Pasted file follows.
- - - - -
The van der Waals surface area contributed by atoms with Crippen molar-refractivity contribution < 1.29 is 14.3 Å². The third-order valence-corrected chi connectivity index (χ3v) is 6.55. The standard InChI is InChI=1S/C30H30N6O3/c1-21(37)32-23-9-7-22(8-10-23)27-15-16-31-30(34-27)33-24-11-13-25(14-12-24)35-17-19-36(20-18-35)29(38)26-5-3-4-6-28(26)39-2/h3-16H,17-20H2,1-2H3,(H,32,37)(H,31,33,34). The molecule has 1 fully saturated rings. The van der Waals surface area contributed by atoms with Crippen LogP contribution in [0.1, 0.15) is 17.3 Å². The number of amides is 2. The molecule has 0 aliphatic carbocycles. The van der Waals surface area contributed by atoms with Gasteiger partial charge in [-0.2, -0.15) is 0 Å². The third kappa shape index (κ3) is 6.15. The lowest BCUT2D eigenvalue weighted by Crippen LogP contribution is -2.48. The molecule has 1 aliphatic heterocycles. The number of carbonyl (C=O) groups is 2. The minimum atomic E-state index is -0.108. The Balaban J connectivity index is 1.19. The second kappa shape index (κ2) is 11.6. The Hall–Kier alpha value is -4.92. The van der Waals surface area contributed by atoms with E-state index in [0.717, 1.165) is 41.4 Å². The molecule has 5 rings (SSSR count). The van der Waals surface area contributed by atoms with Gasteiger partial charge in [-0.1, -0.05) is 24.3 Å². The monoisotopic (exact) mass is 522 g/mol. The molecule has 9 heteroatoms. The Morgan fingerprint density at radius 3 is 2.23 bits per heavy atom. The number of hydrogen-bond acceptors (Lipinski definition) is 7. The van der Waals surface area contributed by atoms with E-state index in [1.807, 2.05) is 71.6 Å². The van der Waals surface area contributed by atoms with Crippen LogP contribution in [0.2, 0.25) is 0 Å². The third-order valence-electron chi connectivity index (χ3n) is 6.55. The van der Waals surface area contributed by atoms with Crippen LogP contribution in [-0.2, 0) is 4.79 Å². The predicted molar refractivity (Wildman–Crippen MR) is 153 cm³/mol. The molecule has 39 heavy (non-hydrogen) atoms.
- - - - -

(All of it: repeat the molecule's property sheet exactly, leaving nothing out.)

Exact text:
The van der Waals surface area contributed by atoms with Crippen molar-refractivity contribution < 1.29 is 14.3 Å². The third-order valence-corrected chi connectivity index (χ3v) is 6.55. The standard InChI is InChI=1S/C30H30N6O3/c1-21(37)32-23-9-7-22(8-10-23)27-15-16-31-30(34-27)33-24-11-13-25(14-12-24)35-17-19-36(20-18-35)29(38)26-5-3-4-6-28(26)39-2/h3-16H,17-20H2,1-2H3,(H,32,37)(H,31,33,34). The molecule has 1 fully saturated rings. The van der Waals surface area contributed by atoms with Crippen LogP contribution in [0.1, 0.15) is 17.3 Å². The number of amides is 2. The molecule has 0 aliphatic carbocycles. The van der Waals surface area contributed by atoms with Gasteiger partial charge in [-0.2, -0.15) is 0 Å². The third kappa shape index (κ3) is 6.15. The lowest BCUT2D eigenvalue weighted by Crippen LogP contribution is -2.48. The molecule has 1 aliphatic heterocycles. The number of carbonyl (C=O) groups is 2. The minimum atomic E-state index is -0.108. The Balaban J connectivity index is 1.19. The second kappa shape index (κ2) is 11.6. The Hall–Kier alpha value is -4.92. The van der Waals surface area contributed by atoms with E-state index in [0.717, 1.165) is 41.4 Å². The molecule has 5 rings (SSSR count). The van der Waals surface area contributed by atoms with Gasteiger partial charge in [-0.1, -0.05) is 24.3 Å². The monoisotopic (exact) mass is 522 g/mol. The molecule has 9 heteroatoms. The Morgan fingerprint density at radius 3 is 2.23 bits per heavy atom. The number of hydrogen-bond acceptors (Lipinski definition) is 7. The van der Waals surface area contributed by atoms with E-state index in [1.807, 2.05) is 71.6 Å². The van der Waals surface area contributed by atoms with Crippen LogP contribution in [0.2, 0.25) is 0 Å². The third-order valence-electron chi connectivity index (χ3n) is 6.55. The van der Waals surface area contributed by atoms with Crippen LogP contribution in [-0.2, 0) is 4.79 Å². The predicted molar refractivity (Wildman–Crippen MR) is 153 cm³/mol. The molecule has 39 heavy (non-hydrogen) atoms.